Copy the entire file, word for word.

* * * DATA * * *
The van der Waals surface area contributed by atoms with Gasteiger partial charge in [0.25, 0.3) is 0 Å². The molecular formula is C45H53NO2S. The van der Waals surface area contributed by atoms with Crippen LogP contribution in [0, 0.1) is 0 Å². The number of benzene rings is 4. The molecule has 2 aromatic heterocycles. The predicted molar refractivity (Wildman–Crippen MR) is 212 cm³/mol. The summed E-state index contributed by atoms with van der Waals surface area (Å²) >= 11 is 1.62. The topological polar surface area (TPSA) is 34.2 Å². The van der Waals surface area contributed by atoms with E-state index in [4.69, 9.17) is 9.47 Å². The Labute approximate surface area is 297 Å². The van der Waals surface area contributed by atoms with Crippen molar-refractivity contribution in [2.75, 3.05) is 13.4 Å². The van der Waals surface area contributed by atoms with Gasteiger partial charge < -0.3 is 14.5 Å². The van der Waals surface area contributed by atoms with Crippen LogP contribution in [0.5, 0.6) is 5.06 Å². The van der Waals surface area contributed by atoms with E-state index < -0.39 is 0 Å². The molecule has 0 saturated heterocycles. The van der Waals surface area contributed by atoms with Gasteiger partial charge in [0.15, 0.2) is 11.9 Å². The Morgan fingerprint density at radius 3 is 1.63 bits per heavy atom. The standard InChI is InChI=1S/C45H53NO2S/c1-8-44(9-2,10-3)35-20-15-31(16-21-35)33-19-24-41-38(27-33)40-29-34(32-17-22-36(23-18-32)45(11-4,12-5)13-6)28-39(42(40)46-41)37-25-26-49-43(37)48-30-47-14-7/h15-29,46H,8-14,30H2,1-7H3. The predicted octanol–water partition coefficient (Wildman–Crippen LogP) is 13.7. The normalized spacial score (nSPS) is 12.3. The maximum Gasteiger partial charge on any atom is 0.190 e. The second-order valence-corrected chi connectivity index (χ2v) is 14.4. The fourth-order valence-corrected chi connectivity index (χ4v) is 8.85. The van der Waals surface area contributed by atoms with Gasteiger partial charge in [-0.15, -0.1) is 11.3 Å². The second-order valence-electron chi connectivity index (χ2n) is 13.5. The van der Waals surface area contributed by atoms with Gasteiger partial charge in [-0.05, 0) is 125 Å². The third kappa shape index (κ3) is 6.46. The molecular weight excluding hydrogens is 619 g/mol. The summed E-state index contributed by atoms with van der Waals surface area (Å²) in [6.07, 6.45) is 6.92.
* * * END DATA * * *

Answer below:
The van der Waals surface area contributed by atoms with Gasteiger partial charge in [0.25, 0.3) is 0 Å². The molecular formula is C45H53NO2S. The van der Waals surface area contributed by atoms with Crippen LogP contribution in [0, 0.1) is 0 Å². The number of benzene rings is 4. The molecule has 2 aromatic heterocycles. The predicted molar refractivity (Wildman–Crippen MR) is 212 cm³/mol. The summed E-state index contributed by atoms with van der Waals surface area (Å²) >= 11 is 1.62. The topological polar surface area (TPSA) is 34.2 Å². The van der Waals surface area contributed by atoms with E-state index in [4.69, 9.17) is 9.47 Å². The Labute approximate surface area is 297 Å². The van der Waals surface area contributed by atoms with Crippen molar-refractivity contribution in [2.75, 3.05) is 13.4 Å². The van der Waals surface area contributed by atoms with Gasteiger partial charge < -0.3 is 14.5 Å². The van der Waals surface area contributed by atoms with Crippen LogP contribution in [0.5, 0.6) is 5.06 Å². The van der Waals surface area contributed by atoms with E-state index < -0.39 is 0 Å². The molecule has 0 saturated heterocycles. The van der Waals surface area contributed by atoms with Gasteiger partial charge in [0.15, 0.2) is 11.9 Å². The Morgan fingerprint density at radius 3 is 1.63 bits per heavy atom. The standard InChI is InChI=1S/C45H53NO2S/c1-8-44(9-2,10-3)35-20-15-31(16-21-35)33-19-24-41-38(27-33)40-29-34(32-17-22-36(23-18-32)45(11-4,12-5)13-6)28-39(42(40)46-41)37-25-26-49-43(37)48-30-47-14-7/h15-29,46H,8-14,30H2,1-7H3. The predicted octanol–water partition coefficient (Wildman–Crippen LogP) is 13.7. The normalized spacial score (nSPS) is 12.3. The maximum Gasteiger partial charge on any atom is 0.190 e. The second-order valence-corrected chi connectivity index (χ2v) is 14.4. The fourth-order valence-corrected chi connectivity index (χ4v) is 8.85. The van der Waals surface area contributed by atoms with Gasteiger partial charge in [-0.15, -0.1) is 11.3 Å². The second-order valence-electron chi connectivity index (χ2n) is 13.5. The van der Waals surface area contributed by atoms with Gasteiger partial charge in [-0.05, 0) is 125 Å². The third kappa shape index (κ3) is 6.46. The molecular weight excluding hydrogens is 619 g/mol. The summed E-state index contributed by atoms with van der Waals surface area (Å²) in [6.07, 6.45) is 6.92.